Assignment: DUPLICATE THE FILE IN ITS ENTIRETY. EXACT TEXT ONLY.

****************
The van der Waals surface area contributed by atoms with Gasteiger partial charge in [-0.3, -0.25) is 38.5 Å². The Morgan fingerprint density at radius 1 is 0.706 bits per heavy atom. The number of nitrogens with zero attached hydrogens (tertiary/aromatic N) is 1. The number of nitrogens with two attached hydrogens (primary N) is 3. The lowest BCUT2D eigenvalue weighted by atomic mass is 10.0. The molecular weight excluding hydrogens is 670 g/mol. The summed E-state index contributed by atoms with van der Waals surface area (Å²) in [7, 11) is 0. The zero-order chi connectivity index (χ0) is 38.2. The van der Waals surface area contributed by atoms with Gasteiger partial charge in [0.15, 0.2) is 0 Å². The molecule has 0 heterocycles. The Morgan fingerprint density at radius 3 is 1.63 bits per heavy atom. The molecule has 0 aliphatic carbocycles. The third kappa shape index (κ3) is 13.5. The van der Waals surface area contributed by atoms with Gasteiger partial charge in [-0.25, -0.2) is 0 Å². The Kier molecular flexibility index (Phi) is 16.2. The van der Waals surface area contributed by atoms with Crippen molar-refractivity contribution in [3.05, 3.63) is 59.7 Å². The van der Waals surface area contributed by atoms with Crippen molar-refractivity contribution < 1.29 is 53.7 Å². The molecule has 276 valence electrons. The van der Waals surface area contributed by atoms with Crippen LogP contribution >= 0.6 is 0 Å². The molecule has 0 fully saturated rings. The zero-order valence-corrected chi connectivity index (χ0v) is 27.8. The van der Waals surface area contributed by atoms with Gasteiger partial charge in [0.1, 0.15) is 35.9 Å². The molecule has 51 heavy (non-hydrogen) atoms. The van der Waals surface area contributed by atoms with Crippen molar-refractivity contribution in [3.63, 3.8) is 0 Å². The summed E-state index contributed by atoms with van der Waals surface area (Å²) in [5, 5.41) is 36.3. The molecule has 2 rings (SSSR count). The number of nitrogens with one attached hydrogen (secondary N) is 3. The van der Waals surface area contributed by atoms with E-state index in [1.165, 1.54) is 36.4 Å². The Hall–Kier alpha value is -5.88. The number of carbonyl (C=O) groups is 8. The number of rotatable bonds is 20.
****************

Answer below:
The van der Waals surface area contributed by atoms with Gasteiger partial charge in [-0.3, -0.25) is 38.5 Å². The Morgan fingerprint density at radius 1 is 0.706 bits per heavy atom. The number of nitrogens with zero attached hydrogens (tertiary/aromatic N) is 1. The number of nitrogens with two attached hydrogens (primary N) is 3. The lowest BCUT2D eigenvalue weighted by atomic mass is 10.0. The molecular weight excluding hydrogens is 670 g/mol. The summed E-state index contributed by atoms with van der Waals surface area (Å²) in [7, 11) is 0. The zero-order chi connectivity index (χ0) is 38.2. The van der Waals surface area contributed by atoms with Gasteiger partial charge in [0.15, 0.2) is 0 Å². The molecule has 0 heterocycles. The Morgan fingerprint density at radius 3 is 1.63 bits per heavy atom. The molecule has 0 aliphatic carbocycles. The third kappa shape index (κ3) is 13.5. The van der Waals surface area contributed by atoms with Gasteiger partial charge in [-0.25, -0.2) is 0 Å². The Kier molecular flexibility index (Phi) is 16.2. The van der Waals surface area contributed by atoms with Crippen molar-refractivity contribution in [3.05, 3.63) is 59.7 Å². The van der Waals surface area contributed by atoms with Crippen molar-refractivity contribution < 1.29 is 53.7 Å². The molecule has 276 valence electrons. The van der Waals surface area contributed by atoms with Crippen LogP contribution >= 0.6 is 0 Å². The molecule has 0 fully saturated rings. The zero-order valence-corrected chi connectivity index (χ0v) is 27.8. The van der Waals surface area contributed by atoms with Gasteiger partial charge in [0.1, 0.15) is 35.9 Å². The molecule has 51 heavy (non-hydrogen) atoms. The van der Waals surface area contributed by atoms with Crippen molar-refractivity contribution in [3.63, 3.8) is 0 Å². The summed E-state index contributed by atoms with van der Waals surface area (Å²) in [5, 5.41) is 36.3. The molecule has 2 rings (SSSR count). The number of nitrogens with one attached hydrogen (secondary N) is 3. The van der Waals surface area contributed by atoms with E-state index in [1.165, 1.54) is 36.4 Å². The Hall–Kier alpha value is -5.88. The number of carbonyl (C=O) groups is 8. The number of rotatable bonds is 20.